Ah, the thrill of a simple mystery during difficult times; that is what Panic on the Air provided the movie-goer in the spring of 1936, an escape from the financial woes which were affecting nearly everyone in some way. And here, in Panic on the Air was the way to ease the burden of a time of depression, exchanging the doldrums, the pressure and strife associated with the struggle to survive for thrills, chills, laughter and lightness. Maybe today this bit of mystery does not taste the same as it did then, but it proved an oasis from the drying winds of change, for the average Joe and Jane, in these several April days in 1936. All in all, Panic on the Air was well received by the critics (I have included two of these reviews) and even the lofty New York Times had something nice to say about Panic… “‘Panic on the Air’ is the sort of vehicle that suits Lew Ayres, and, with Benny Baker’s plaintiveness and Florence Rice looking nice and natural, the film is somewhat entertaining.” The box-office report for Panic was in the poor to fair category, this according to Harrison’s Report, July 18, 1936.
Many films of that era compared to today’s fare can be likened to donuts: the donut of April 1936 was most likely a cake treat, dunk-able into a steaming Cup-o-Jo, while the donut confection of 2014 is strafed with filling, icing, savories and any other number of preparations to entertain the modern palate. ‘You’ may have found a chocolate iced, a powered sugar coated, a granulated sugar coated, a coconut coated, a glazed and plain, but yesteryear’s donuts, while tasty, would not appeal to a majority of the sophisticated appetites of this day. Likewise the films of that Golden-Age, are often overlooked, because of a lack of understanding of the times, trying to force the values, the sensibilities of 1936 into the streaming, texting, chatting, CGI, digitized film on a disc world in which we now live. It is quite unfair to critique Panic on the Air by this year’s standards; we must in some sense, be able to look at the movies (or architecture, literature, photography…) of ‘then’ with a discerning eye, able to put aside for a while what we know now, and remember what was known then, so that we may come to an understanding of the film’s worth.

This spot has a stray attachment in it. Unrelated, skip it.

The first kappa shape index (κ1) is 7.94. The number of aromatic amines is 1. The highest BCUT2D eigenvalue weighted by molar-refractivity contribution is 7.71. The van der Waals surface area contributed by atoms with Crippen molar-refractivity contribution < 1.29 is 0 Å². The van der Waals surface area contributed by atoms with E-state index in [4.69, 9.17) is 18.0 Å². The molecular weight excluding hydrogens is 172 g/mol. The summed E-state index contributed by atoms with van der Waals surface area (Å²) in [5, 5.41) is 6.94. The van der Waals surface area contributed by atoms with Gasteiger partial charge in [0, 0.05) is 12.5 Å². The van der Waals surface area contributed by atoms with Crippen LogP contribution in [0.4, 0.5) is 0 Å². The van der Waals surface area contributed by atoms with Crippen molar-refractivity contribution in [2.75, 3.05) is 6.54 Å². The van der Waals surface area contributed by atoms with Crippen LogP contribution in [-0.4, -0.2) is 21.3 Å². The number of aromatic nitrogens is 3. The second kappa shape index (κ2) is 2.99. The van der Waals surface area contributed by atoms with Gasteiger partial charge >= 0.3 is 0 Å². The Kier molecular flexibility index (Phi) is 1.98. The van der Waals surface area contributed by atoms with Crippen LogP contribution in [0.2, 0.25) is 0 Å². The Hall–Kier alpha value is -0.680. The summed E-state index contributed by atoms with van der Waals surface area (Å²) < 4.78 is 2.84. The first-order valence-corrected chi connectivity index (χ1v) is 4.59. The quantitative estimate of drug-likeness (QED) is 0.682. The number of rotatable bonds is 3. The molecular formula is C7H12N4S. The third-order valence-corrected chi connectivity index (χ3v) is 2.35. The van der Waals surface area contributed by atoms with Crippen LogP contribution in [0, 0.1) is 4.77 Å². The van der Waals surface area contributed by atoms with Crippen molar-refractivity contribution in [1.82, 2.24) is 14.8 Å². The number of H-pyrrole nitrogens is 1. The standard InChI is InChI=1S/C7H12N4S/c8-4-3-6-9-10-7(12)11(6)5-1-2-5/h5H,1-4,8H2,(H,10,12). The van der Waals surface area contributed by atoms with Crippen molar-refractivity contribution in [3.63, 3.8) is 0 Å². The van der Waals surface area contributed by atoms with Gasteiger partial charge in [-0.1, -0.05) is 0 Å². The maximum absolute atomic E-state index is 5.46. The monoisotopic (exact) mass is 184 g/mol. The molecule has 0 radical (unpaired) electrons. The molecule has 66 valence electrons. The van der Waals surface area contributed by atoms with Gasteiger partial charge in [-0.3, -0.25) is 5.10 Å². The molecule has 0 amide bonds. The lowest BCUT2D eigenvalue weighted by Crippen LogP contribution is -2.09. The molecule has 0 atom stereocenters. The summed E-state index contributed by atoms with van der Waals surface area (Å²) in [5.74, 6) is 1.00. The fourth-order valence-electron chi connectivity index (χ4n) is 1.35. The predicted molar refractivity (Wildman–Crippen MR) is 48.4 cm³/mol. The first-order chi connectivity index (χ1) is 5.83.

Panic on the Air was directed by D. Ross Lederman (an on-time, often under-budget, B-movie favorite of producers), Harold Shumate (near a hundred screenplays, scenarios and stories) wrote the screenplay based on a story by Theodore S. Tinsley, with the cinematography by Benjamin H. Kline (hundreds of B credits to his name). Panic starred, Lew Ayres (All Quiet on The Western Front, 1930, Johnny Belinda, 1948, Advise and Consent, 1962; and the Dr. Kildare series), Florence Rice (Double Wedding, 1937, At the Circus, 1939) and Benny Baker ( an unforgettable voice with seven decades in film) led the cast. You will have to search high and low to find this one on DVD, but, if you are persistent you may come across a copy; enjoy the Panic.
By C. S. Williams